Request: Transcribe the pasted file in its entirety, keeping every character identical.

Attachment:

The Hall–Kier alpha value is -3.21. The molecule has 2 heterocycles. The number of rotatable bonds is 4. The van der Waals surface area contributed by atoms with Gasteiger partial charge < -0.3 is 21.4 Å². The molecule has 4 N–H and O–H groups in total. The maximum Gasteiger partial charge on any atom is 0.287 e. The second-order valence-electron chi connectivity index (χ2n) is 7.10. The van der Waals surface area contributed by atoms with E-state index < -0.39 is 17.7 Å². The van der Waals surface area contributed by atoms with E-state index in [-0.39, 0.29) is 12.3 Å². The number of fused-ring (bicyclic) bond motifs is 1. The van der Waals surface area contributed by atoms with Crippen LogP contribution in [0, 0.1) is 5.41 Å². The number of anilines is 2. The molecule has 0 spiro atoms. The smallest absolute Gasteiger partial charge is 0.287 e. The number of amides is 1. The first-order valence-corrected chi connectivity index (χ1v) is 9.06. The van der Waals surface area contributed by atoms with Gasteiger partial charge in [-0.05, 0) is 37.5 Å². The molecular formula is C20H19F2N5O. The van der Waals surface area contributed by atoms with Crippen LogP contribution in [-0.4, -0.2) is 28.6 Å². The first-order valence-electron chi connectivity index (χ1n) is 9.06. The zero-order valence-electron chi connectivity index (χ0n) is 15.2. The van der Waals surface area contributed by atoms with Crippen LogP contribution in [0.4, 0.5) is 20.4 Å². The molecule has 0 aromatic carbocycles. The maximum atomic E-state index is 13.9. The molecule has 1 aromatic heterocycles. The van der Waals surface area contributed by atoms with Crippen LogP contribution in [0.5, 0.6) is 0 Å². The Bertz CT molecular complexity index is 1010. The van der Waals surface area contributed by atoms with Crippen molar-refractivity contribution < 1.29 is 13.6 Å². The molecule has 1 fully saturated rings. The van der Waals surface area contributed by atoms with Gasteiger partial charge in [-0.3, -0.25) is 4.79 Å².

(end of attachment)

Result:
The Hall–Kier alpha value is -3.21. The molecule has 2 heterocycles. The number of rotatable bonds is 4. The van der Waals surface area contributed by atoms with Gasteiger partial charge < -0.3 is 21.4 Å². The molecule has 4 N–H and O–H groups in total. The maximum Gasteiger partial charge on any atom is 0.287 e. The second-order valence-electron chi connectivity index (χ2n) is 7.10. The van der Waals surface area contributed by atoms with E-state index < -0.39 is 17.7 Å². The van der Waals surface area contributed by atoms with E-state index in [-0.39, 0.29) is 12.3 Å². The number of fused-ring (bicyclic) bond motifs is 1. The van der Waals surface area contributed by atoms with Crippen LogP contribution in [0, 0.1) is 5.41 Å². The number of anilines is 2. The molecule has 0 spiro atoms. The smallest absolute Gasteiger partial charge is 0.287 e. The number of amides is 1. The first-order valence-corrected chi connectivity index (χ1v) is 9.06. The van der Waals surface area contributed by atoms with Gasteiger partial charge in [-0.05, 0) is 37.5 Å². The molecular formula is C20H19F2N5O. The van der Waals surface area contributed by atoms with Crippen LogP contribution in [-0.4, -0.2) is 28.6 Å². The first-order valence-electron chi connectivity index (χ1n) is 9.06. The zero-order valence-electron chi connectivity index (χ0n) is 15.2. The van der Waals surface area contributed by atoms with Crippen LogP contribution in [0.4, 0.5) is 20.4 Å². The molecule has 0 aromatic carbocycles. The maximum atomic E-state index is 13.9. The molecule has 1 aromatic heterocycles. The van der Waals surface area contributed by atoms with Crippen LogP contribution in [0.5, 0.6) is 0 Å². The Bertz CT molecular complexity index is 1010. The van der Waals surface area contributed by atoms with Crippen molar-refractivity contribution < 1.29 is 13.6 Å². The molecule has 1 fully saturated rings. The van der Waals surface area contributed by atoms with Gasteiger partial charge in [-0.3, -0.25) is 4.79 Å².